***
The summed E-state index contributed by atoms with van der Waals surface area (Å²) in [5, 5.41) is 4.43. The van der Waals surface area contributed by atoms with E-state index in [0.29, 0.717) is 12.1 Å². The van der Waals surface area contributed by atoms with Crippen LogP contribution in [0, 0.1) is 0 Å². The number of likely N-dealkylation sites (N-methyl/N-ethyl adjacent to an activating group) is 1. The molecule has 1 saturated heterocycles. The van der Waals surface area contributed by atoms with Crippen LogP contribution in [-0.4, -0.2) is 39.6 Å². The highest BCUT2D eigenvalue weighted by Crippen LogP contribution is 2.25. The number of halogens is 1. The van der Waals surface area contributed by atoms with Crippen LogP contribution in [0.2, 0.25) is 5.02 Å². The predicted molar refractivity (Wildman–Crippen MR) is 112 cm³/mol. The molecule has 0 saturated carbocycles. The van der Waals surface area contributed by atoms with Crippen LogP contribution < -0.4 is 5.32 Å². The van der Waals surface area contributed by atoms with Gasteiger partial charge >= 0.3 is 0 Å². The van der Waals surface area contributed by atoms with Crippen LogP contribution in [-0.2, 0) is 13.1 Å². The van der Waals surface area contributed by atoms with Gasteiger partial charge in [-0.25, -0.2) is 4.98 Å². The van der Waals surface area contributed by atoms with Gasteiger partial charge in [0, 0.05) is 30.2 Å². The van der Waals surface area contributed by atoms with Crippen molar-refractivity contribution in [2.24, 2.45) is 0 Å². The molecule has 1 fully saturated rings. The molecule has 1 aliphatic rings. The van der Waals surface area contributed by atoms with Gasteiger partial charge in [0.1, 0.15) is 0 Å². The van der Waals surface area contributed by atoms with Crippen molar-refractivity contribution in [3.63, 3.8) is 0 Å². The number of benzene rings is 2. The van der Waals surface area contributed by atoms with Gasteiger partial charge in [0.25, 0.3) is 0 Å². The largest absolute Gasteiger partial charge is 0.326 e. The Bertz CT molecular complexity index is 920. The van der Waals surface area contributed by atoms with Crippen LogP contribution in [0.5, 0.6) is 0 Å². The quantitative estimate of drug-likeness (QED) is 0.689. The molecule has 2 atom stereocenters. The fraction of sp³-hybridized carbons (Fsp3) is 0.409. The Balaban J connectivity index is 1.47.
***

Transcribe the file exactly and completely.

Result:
The summed E-state index contributed by atoms with van der Waals surface area (Å²) in [5, 5.41) is 4.43. The van der Waals surface area contributed by atoms with E-state index in [0.29, 0.717) is 12.1 Å². The van der Waals surface area contributed by atoms with Crippen LogP contribution in [0, 0.1) is 0 Å². The number of likely N-dealkylation sites (N-methyl/N-ethyl adjacent to an activating group) is 1. The molecule has 1 saturated heterocycles. The van der Waals surface area contributed by atoms with Crippen LogP contribution in [-0.4, -0.2) is 39.6 Å². The highest BCUT2D eigenvalue weighted by Crippen LogP contribution is 2.25. The number of halogens is 1. The van der Waals surface area contributed by atoms with Crippen LogP contribution in [0.2, 0.25) is 5.02 Å². The predicted molar refractivity (Wildman–Crippen MR) is 112 cm³/mol. The molecule has 0 saturated carbocycles. The van der Waals surface area contributed by atoms with Crippen LogP contribution < -0.4 is 5.32 Å². The van der Waals surface area contributed by atoms with Gasteiger partial charge >= 0.3 is 0 Å². The van der Waals surface area contributed by atoms with Crippen LogP contribution in [-0.2, 0) is 13.1 Å². The van der Waals surface area contributed by atoms with Gasteiger partial charge in [-0.25, -0.2) is 4.98 Å². The van der Waals surface area contributed by atoms with Gasteiger partial charge in [0, 0.05) is 30.2 Å². The van der Waals surface area contributed by atoms with Crippen molar-refractivity contribution in [2.24, 2.45) is 0 Å². The molecule has 1 fully saturated rings. The molecule has 1 aliphatic rings. The van der Waals surface area contributed by atoms with Gasteiger partial charge in [0.1, 0.15) is 0 Å². The van der Waals surface area contributed by atoms with Crippen molar-refractivity contribution in [3.63, 3.8) is 0 Å². The number of benzene rings is 2. The van der Waals surface area contributed by atoms with Gasteiger partial charge in [0.25, 0.3) is 0 Å². The largest absolute Gasteiger partial charge is 0.326 e. The Bertz CT molecular complexity index is 920. The van der Waals surface area contributed by atoms with Crippen LogP contribution in [0.5, 0.6) is 0 Å². The quantitative estimate of drug-likeness (QED) is 0.689. The molecule has 2 atom stereocenters. The fraction of sp³-hybridized carbons (Fsp3) is 0.409. The Balaban J connectivity index is 1.47.